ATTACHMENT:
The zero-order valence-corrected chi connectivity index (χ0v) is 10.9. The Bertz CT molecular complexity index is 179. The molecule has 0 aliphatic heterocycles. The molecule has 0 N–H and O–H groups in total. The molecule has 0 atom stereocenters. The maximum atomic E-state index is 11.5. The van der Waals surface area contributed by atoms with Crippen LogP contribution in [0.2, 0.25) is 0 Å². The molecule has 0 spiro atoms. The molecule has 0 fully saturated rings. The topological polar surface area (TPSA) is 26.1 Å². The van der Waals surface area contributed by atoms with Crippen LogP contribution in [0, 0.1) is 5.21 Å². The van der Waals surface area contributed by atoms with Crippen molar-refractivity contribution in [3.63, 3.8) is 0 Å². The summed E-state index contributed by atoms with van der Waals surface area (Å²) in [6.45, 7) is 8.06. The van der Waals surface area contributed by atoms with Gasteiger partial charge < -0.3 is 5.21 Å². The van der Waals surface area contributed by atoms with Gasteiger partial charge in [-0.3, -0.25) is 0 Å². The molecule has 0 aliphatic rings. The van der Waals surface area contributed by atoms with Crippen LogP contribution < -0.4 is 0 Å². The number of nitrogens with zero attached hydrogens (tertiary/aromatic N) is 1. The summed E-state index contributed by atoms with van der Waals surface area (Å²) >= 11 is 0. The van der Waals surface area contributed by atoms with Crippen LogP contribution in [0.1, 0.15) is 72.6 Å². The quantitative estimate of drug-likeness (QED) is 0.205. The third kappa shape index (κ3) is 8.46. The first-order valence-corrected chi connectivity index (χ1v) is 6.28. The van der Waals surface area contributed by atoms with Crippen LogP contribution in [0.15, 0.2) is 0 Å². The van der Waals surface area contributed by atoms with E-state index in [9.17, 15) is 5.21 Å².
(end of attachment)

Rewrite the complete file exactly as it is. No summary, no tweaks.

The zero-order valence-corrected chi connectivity index (χ0v) is 10.9. The Bertz CT molecular complexity index is 179. The molecule has 0 aliphatic heterocycles. The molecule has 0 N–H and O–H groups in total. The molecule has 0 atom stereocenters. The maximum atomic E-state index is 11.5. The van der Waals surface area contributed by atoms with Crippen LogP contribution in [0.2, 0.25) is 0 Å². The molecule has 0 spiro atoms. The molecule has 0 fully saturated rings. The topological polar surface area (TPSA) is 26.1 Å². The van der Waals surface area contributed by atoms with Crippen LogP contribution in [0, 0.1) is 5.21 Å². The van der Waals surface area contributed by atoms with Crippen molar-refractivity contribution in [3.63, 3.8) is 0 Å². The summed E-state index contributed by atoms with van der Waals surface area (Å²) in [6.45, 7) is 8.06. The van der Waals surface area contributed by atoms with Gasteiger partial charge < -0.3 is 5.21 Å². The van der Waals surface area contributed by atoms with Gasteiger partial charge in [-0.3, -0.25) is 0 Å². The molecule has 0 aliphatic rings. The van der Waals surface area contributed by atoms with Crippen LogP contribution < -0.4 is 0 Å². The number of nitrogens with zero attached hydrogens (tertiary/aromatic N) is 1. The summed E-state index contributed by atoms with van der Waals surface area (Å²) >= 11 is 0. The van der Waals surface area contributed by atoms with Crippen LogP contribution in [0.1, 0.15) is 72.6 Å². The quantitative estimate of drug-likeness (QED) is 0.205. The third kappa shape index (κ3) is 8.46. The first-order valence-corrected chi connectivity index (χ1v) is 6.28. The van der Waals surface area contributed by atoms with Crippen LogP contribution in [0.15, 0.2) is 0 Å². The van der Waals surface area contributed by atoms with E-state index in [9.17, 15) is 5.21 Å².